By Paul Horsley
What a delight it was to see the Dance Theatre of Harlem back on the local stage, in its first appearance on the Harriman-Jewell Series, or in Kansas City for that matter, since April of 2001. After experiencing an eight-year hiatus, the performing company returned to the stage last season, and it looks as fresh and vibrant as ever – as do the works they brought to the Kauffman Center on October 4th. The company founded in 1969 by former Balanchine principal Arthur Mitchell and the late Karel Shook sports a large group of first-rate dancers (the KC program featured 18) and is now led by former DTH prima ballerina Virginia Johnson. In addition to its vast, 44-year repertoire of classics and new works, their work now includes the creative explorations of resident choreographer Robert Garland, a DTH principal until 1997.
The evening began with Robert’s elaborate setting of Poulenc’s Gloria, a favorite of choreographers and a piece rich in variety of affect and mood. The “Gloria in excelsis Deo” is a joyous jazzy romp: the men walk with legs bent out playfully. “Laudamus te” features quick, quasi-classical solos, with joyous leaps by five dancers to match the brass explosions. The “Domine Deus, Rex caelestis” begins with a perfectly aligned row of silhouetted dancers upstage, arms stretched out straight and locked together; exuberate Da’ Von Doane and serious, gifted Ashley Murphy dance solos to reflect the soprano solo in the music. Stravinskian rhythms come to the fore in the “Domine Fili unigenite,” in which diagonal shafts form an X on the stage, with four men and four women creating stealthy geometrical patterns. In the “Domine Deus Agnus Dei” the women’s legs tremble, evoking applause. Again Ashley and Da’ Von appear, dancing as a Balanchine-esque love couple: The men approach and fade off in liquid balletic gestures. They raise her high and carry her off. “Qui sedes” concludes as all fall unexpectedly onto their left sides and look upward – at God?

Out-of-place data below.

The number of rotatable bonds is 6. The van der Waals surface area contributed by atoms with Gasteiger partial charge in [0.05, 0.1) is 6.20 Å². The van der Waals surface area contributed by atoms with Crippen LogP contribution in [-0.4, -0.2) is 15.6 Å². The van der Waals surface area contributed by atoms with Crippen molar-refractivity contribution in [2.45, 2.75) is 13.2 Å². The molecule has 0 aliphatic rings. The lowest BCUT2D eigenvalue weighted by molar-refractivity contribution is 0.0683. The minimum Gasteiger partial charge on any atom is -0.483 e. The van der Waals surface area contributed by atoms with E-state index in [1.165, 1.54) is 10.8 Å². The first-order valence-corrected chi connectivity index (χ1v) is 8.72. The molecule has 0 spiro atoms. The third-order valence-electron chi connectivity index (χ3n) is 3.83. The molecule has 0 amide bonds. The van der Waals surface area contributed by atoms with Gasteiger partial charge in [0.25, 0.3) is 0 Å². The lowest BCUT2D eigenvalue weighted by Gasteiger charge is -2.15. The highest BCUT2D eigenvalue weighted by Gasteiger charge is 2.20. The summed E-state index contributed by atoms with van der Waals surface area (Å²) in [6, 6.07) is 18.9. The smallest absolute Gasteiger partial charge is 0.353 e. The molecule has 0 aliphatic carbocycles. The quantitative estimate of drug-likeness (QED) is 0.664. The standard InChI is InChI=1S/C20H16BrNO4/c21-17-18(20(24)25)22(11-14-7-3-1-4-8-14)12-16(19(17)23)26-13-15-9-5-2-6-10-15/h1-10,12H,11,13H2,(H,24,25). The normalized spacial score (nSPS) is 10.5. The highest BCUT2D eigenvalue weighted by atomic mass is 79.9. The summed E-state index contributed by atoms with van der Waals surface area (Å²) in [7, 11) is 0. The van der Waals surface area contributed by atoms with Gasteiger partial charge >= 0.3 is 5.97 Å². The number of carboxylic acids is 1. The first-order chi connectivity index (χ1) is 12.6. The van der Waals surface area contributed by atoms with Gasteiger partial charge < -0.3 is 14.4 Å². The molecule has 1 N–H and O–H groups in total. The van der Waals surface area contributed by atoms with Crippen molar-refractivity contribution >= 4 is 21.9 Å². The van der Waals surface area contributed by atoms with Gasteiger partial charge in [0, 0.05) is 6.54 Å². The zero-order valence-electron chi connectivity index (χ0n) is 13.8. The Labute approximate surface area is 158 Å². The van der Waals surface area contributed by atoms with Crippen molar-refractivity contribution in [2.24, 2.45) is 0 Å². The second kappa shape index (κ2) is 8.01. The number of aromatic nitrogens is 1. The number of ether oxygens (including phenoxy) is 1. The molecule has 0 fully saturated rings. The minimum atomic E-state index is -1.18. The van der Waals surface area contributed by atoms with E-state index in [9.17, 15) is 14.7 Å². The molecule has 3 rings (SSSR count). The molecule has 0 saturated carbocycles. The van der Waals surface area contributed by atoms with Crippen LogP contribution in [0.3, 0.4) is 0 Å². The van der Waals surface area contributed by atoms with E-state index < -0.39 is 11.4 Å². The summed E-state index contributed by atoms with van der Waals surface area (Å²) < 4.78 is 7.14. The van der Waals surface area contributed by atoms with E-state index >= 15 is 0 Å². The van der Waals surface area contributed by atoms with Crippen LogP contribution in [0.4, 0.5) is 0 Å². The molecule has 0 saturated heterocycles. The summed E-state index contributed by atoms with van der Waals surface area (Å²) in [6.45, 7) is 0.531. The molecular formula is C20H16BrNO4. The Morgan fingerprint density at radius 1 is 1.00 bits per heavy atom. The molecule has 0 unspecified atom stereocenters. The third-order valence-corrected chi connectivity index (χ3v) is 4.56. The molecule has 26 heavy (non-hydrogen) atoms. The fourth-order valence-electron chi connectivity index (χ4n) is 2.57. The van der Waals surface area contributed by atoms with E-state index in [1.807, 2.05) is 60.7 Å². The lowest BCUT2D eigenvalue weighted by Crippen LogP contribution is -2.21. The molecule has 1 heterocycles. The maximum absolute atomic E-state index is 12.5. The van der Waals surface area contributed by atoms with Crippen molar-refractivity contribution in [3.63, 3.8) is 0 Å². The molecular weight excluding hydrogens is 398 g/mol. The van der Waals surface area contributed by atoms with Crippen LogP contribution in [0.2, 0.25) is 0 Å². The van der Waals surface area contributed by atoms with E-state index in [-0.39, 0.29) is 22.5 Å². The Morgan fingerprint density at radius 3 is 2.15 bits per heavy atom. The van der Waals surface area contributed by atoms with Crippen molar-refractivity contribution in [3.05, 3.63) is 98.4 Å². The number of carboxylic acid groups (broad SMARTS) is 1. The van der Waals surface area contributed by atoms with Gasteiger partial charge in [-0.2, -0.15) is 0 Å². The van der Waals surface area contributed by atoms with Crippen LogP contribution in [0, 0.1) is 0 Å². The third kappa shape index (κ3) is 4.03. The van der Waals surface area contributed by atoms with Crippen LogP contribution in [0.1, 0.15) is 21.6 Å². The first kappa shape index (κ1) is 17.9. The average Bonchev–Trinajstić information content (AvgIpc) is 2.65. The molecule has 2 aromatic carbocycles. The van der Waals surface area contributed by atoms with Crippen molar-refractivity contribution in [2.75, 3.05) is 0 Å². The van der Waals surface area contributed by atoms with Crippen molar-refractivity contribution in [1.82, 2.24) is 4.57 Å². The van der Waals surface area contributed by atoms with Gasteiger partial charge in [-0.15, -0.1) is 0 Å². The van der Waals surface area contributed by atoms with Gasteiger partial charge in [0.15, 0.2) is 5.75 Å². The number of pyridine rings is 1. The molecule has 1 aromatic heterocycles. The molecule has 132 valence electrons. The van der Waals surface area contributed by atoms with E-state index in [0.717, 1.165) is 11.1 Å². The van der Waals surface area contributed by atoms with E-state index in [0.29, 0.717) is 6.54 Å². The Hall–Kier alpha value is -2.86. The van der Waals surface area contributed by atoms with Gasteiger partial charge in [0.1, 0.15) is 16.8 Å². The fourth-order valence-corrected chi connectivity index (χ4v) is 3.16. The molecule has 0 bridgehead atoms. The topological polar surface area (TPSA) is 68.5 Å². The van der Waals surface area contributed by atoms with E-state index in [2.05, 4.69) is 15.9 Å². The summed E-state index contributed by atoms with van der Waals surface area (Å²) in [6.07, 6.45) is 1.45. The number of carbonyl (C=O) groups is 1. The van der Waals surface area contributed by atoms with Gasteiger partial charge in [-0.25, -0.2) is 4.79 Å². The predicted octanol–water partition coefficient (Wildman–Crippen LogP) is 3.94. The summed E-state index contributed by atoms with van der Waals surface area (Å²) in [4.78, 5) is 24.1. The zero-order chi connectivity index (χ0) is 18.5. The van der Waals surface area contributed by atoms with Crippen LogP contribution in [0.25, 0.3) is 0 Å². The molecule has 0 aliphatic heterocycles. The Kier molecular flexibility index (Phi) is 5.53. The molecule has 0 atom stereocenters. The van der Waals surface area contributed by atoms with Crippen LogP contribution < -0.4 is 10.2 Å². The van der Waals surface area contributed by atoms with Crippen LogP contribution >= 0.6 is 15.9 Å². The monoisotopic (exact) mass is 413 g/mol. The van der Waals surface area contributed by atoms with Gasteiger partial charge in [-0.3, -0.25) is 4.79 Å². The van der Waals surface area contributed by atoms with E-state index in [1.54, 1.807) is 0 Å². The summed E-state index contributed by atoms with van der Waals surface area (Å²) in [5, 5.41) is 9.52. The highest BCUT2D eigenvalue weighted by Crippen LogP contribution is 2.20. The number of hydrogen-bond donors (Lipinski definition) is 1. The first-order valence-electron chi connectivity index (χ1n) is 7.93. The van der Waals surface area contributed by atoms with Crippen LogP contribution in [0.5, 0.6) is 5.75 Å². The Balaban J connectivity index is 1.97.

Balanchine’s Glinka Pas de Trois showed that the master’s work still lives here: Francis Lawrence provides strength to (and at the same time draws from) Chrystyn Fentroy and Jenelle Figgins. The ladies dance mirror images on either side of him (though not in the best of unisons), reducing his bravado to a more level playing-field. The program closed with Robert’s Return, a bright romp to songs of James Brown, Aretha Franklin and others in a style the choreographer calls “post-modern urban neoclassicism.” The company showed marvelous personality in “Mother Popcorn” with its funky, Fosse-like attitude: Again Da’ Von and Ashley embodied the sleek liquescence and technical command of Robert’s fusion, which would no doubt have made Mr. B., not to mention Mr. M., smile. “Baby, Baby, Baby” placed Lindsey Croop and Frederick Davis silhouetted against a glowing red drop, dancing in slo-mo silence before the music began. The rest – “I Got the Feelin’,” “Call Me” (a tender duet with Chyrstyn and Francis) and “Superbad” (with full company) — were infused with buoyant, daring steps reflecting in the company’s variegated history.
The highlight of the evening was the performance of former Ailey principal dancer Ulysses Dove’s dazzling Dancing on the Front Porch of Heaven, first performed in 1993 by the Royal Swedish Ballet and set for three couples. Arvo Pärt’s stunning music (the Cantus in Memory of Benjamin Britten) begins with a series of searing non-unison string lines, descending over and again into mysterious depths. Six mournful dancers in white move through shifting pools of light – two, three, then seven, as musical sections are punctuated by the gentle sound of chimes. The bereaved dance in pairs and groups: One duet is of two men cajoling, supporting, despairing. Six light pools surround a larger central one, and each of the six dancers performs a wry, individualistic solo before retiring to one of the smaller pools, around which they perambulate while waiting. Totemic freeze-poses alternate with furious frenzies. All move to the central circle, until a finale in which they retreat, again, to their own – turning, pausing, then turning, pausing again. It is a startling but beautiful ending to a magnificent piece, created shortly before Ulysses’ untimely death at the age of 49.